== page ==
Indian Oil Corporation to give Rs 50 crore for Cheetah relocation from Africa


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The National Tiger Conservation Authority (NTCA) signed Tuesday a memorandum of understanding (MoU) with Indian Oil Corporation for the trans-continental relocation of cheetahs from Africa to India. The IOC will contribute Rs 50.22 crore over four years for the project, according to the MoU. The total cost of the project is currently Rs 75 crore.

A statement from the Union environment ministry said that the MoU is in continuation with the one signed on July 20 between the Indian and Namibian governments on wildlife conservation and sustainable biodiversity utilisation for establishing the cheetah into the historical range in India.

The funds provided by Indian Oil as a part of its corporate social responsibility (CSR) will be used for cheetah reintroduction as well as its habitat management and protection, ecology development, staff training and veterinary healthcare.

The MoU was signed between IOC chairman SM Vaidya and NTCA member secretary and additional director general (Project Tiger) Dr S P Yadav, in the presence of Union Environment Minister Bhupender Yadav and Petroleum and Natural Gas Minister Hardeep Singh Puri.

“Indian Oil is the first corporate which has come forward to support the ‘Project Cheetah’ under CSR, as the project has not only national importance but is also essential for balancing the ecosystem. Cheetah has a very special significance for the national conservation ethic and ethos. Cheetah restoration will be part of a prototype for restoration of original cheetah habitats and their biodiversity, helping to stem the degradation and rapid loss of biodiversity,’’ said the ministry statement.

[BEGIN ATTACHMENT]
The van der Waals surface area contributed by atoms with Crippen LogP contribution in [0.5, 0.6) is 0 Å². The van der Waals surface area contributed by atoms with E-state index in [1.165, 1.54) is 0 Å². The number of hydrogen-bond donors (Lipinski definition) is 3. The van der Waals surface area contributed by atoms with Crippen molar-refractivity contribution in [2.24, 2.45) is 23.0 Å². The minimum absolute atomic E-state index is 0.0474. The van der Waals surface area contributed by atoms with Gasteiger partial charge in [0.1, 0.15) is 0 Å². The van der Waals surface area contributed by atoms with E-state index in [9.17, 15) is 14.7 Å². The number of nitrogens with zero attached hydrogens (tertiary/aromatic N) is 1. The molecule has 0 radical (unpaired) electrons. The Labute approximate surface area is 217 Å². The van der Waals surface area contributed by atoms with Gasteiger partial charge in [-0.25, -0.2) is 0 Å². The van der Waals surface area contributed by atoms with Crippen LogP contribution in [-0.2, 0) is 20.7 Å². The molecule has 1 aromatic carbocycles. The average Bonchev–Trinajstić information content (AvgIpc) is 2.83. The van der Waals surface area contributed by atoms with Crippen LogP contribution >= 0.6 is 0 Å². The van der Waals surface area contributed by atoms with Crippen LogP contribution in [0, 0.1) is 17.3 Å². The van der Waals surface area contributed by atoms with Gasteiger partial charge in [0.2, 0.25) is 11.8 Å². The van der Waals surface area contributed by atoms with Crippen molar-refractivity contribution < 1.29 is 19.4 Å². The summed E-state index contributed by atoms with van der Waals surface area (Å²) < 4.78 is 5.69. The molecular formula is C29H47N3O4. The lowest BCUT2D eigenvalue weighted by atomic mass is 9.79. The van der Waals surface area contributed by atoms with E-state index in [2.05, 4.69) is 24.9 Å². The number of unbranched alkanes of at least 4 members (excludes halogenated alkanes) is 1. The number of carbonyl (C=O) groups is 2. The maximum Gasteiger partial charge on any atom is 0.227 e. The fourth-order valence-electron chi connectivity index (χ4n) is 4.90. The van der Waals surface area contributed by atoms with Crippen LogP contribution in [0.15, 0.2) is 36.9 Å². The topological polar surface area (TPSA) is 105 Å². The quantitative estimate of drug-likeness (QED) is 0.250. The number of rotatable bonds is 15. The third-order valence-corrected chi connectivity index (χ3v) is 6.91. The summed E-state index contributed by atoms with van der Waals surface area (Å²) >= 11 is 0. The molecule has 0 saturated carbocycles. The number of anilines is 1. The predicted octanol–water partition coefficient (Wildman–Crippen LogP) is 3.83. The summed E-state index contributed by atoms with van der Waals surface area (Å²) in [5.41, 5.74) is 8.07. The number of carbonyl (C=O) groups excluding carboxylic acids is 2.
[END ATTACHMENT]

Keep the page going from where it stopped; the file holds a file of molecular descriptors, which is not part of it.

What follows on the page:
The subspecies of cheetah which got extinct in India was Asiatic Cheetah (Acinonyx jubatus venaticus) and the subspecies being introduced in the country is the African Cheetah (Acinonyx jubatus jubatus). Researches have shown that the genes of these two subspecies are the same.

The cheetah introduction project in Kuno National Park in Madhya Pradesh involves creating a 500-hectare predator-proof enclosure for a ‘soft release’ of the feline. The introduction will take place in a phased manner. A few individuals will first be released after the construction of the “soft-release enclosure” and augmentation of protection.

It is to be noted that Indian Oil last year adopted the Indian single-horned rhino as its mascot and has participated in rhino conservation efforts.


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